WARREN – One of the more pressing issues of the day is overcrowding in the state prisons, which are administrated by the Maine Department of Corrections. There is capacity currently required for hundreds of excess inmates statewide.

It has been a long-standing practice for state government to not relieve overcrowding by spending more money. In fact, the custom has been to use resources available to alleviate such a problem via double-bunking and similar means.

The situation also calls for viable programs to make it more difficult for inmates to reoffend or initially end up in prison. They should ultimately cost the public less and make it more efficient for inmates to exit the system when warranted.

Legislators need to have a continuing dialogue, through sociological studies, that is unbiased and scientific. This information is sorely needed by legislators who should serve the public by fostering productive changes in society instead of practicing an ineffective status quo.

When the people of the state of Maine understand the magnitude of the socio-economic losses involved, positive change will occur.

These losses are due to the lack of proper investment in Maine’s human resources, which specifically includes those incarcerated. Proper investment does not mean more facilities and programs that perpetuate the status quo. It doesn’t mean shipping inmates to other states, which is being seriously considered.

But it should mean using sociological data from studies to alter the inmate dilemma, as well as foster a successful parole program. The result can only benefit the public.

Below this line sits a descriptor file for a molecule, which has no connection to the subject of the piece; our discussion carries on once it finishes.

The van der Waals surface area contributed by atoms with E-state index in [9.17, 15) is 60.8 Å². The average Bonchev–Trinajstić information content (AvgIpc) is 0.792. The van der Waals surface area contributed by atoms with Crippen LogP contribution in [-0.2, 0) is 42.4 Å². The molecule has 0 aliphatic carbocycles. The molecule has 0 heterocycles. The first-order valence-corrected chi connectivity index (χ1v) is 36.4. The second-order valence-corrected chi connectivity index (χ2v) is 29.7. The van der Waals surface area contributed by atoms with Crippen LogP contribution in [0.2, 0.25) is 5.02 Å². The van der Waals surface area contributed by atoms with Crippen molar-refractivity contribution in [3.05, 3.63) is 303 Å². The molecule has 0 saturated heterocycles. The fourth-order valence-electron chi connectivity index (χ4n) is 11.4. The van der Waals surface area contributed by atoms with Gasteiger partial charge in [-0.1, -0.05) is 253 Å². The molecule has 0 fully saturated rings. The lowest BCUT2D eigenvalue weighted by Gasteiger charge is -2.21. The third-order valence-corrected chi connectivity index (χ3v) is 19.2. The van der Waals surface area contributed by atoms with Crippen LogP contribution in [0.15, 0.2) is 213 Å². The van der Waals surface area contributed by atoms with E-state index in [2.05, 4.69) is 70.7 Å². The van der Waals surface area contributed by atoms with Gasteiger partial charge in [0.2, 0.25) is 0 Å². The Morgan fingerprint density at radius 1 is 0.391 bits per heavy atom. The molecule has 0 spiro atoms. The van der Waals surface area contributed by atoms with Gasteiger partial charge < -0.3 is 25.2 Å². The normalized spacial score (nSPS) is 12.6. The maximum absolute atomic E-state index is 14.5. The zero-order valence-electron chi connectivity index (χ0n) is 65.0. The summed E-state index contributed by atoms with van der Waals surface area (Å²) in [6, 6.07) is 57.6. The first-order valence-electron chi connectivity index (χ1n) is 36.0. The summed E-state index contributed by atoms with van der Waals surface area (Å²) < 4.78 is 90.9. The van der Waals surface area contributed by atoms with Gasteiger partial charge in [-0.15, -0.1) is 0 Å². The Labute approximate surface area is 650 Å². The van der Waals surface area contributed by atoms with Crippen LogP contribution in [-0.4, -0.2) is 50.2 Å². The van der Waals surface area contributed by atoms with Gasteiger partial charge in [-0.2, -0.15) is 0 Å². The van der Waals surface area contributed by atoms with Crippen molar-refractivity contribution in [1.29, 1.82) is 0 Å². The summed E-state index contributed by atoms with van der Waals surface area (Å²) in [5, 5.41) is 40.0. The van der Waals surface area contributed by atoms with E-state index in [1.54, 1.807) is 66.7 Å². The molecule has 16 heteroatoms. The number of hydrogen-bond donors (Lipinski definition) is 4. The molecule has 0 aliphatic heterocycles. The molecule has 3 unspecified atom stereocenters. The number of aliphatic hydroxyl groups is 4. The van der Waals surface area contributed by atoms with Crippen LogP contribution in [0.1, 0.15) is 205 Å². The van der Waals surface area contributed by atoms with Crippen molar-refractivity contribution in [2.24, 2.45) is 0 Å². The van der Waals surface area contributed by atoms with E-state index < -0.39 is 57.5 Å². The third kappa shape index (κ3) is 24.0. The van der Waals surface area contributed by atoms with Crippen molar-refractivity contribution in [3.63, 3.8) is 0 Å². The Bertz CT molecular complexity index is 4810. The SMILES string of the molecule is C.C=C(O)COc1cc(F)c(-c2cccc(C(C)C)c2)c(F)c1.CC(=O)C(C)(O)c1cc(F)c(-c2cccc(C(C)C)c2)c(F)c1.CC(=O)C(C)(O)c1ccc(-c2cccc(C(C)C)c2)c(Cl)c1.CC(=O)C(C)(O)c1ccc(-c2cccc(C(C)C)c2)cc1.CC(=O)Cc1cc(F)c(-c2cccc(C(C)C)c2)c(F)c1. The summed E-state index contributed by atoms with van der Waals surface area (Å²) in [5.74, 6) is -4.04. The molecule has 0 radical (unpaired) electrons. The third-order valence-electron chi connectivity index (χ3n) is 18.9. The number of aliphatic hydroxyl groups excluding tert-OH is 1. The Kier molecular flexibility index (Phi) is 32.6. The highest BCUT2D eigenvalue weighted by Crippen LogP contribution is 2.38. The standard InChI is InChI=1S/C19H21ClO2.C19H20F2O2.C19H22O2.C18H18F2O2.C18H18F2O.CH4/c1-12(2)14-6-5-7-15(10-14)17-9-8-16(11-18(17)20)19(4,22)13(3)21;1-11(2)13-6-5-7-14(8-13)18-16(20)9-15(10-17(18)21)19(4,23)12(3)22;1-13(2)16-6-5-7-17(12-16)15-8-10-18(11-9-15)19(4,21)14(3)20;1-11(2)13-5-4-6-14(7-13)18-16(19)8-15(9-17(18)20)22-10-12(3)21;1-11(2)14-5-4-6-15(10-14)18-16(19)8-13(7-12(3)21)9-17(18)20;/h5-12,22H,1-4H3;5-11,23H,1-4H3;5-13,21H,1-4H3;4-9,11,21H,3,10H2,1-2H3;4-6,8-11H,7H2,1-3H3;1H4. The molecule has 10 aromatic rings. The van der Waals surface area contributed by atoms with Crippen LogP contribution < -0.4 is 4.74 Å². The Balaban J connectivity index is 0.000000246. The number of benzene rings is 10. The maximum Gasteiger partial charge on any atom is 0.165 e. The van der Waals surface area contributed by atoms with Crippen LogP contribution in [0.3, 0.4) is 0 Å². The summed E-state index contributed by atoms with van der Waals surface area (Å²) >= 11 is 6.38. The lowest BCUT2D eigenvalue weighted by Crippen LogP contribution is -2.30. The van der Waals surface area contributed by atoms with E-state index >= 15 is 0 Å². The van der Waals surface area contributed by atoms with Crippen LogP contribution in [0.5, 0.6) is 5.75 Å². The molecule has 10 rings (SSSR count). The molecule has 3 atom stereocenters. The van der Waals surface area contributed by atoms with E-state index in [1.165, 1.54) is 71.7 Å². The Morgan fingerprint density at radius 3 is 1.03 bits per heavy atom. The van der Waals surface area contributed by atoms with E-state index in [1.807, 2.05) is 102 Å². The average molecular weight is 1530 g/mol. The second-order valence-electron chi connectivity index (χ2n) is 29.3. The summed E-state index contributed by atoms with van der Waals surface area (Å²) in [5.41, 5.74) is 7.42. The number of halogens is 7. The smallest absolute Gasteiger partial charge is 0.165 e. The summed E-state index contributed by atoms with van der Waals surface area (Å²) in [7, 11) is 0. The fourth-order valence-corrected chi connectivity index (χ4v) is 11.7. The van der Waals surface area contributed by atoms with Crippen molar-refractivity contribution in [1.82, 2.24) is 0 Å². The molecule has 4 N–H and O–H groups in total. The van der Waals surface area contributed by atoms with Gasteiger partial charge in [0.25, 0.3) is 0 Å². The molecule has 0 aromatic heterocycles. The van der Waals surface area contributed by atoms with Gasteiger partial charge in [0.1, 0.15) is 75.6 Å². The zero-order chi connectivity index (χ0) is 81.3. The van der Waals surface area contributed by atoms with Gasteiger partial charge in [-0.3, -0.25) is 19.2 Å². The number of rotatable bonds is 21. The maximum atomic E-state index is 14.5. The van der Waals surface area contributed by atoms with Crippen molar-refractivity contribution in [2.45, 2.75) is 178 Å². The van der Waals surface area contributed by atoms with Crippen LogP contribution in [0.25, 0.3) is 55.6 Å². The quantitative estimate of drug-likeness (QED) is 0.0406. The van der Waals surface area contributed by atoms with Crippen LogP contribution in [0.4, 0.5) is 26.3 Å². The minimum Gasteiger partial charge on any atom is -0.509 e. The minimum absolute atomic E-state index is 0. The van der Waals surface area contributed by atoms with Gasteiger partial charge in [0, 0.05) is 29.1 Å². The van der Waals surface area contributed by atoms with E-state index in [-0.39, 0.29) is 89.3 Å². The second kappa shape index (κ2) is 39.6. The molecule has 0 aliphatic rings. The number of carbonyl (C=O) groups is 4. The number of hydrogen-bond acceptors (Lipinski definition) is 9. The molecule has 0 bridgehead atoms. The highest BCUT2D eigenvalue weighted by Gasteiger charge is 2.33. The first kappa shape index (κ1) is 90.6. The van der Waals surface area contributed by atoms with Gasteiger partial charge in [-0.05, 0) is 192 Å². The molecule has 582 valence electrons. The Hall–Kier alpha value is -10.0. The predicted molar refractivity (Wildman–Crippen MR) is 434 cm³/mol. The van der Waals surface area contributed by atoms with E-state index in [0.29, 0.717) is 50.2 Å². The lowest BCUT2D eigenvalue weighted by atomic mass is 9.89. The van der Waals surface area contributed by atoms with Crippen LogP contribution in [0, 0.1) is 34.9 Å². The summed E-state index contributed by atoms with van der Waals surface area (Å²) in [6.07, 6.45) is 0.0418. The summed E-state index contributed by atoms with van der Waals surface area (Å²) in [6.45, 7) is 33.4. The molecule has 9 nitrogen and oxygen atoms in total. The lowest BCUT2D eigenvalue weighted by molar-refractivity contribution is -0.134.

A much more effective home confinement program for many nonviolent inmates would begin to alleviate the pressure on an already overcrowded system.

The public isn’t aware that home confinement in Maine is barely being utilized. Inmates can begin home confinement with 14 months remaining on their sentence as long as they’ve served half of their sentence. Use of monitoring devices, such as electronic bracelets, would make the home confinement program much less expensive for Maine — and more successful.

The reinstatement of a parole program would be a major step toward reducing the costs to the public and overcrowding. Maine decommissioned its parole program in 1976 due to lack of effective operations, not because a successful program isn’t possible.

There are successful parole programs in 38 states. Maine could learn much from the successful parole programs of other states in New England, such as Massachusetts and Connecticut.

The economy of Maine suffers due to lack of sentencing reform. This has led to the high recidivism rate of a failed probation system.

The causes for the probation revocations in Maine of many inmates would he considered frivolous in many other states.

Many current inmates do not need to be in prison. There is a need for viable programs that foster realistic growth and transformation. Instead, Maine has a culture which includes revolving doors at prisons, which costs everyone too much money.

In order to resolve the puzzles that are the correctional systems in the United States, we can also gain knowledge from countries that are more advanced than we are. We live in a relatively young country compared with those in Europe.

Western Europe is much more open to the possibility of the transformation of those incarcerated. There is a much broader understanding of human psychology as it relates to everyday, practical life.

Crime rates are lower. The lengths for incarceration for all crimes are lower on average, and the recidivism rates for incarceration are lower.

What a sad state of affairs for our country when we imprison more people than any other country in the world.

It is not that we have more criminals or mishandle our system of justice, as we have the best criminal justice system in the world. What is wrong is the way we handle those who violate our laws.

Being human should mean evolving towards the humane. We are all connected. When we throw away opportunities for inmate transformation, we are throwing away opportunities for everyone. 

– Special to The Press Herald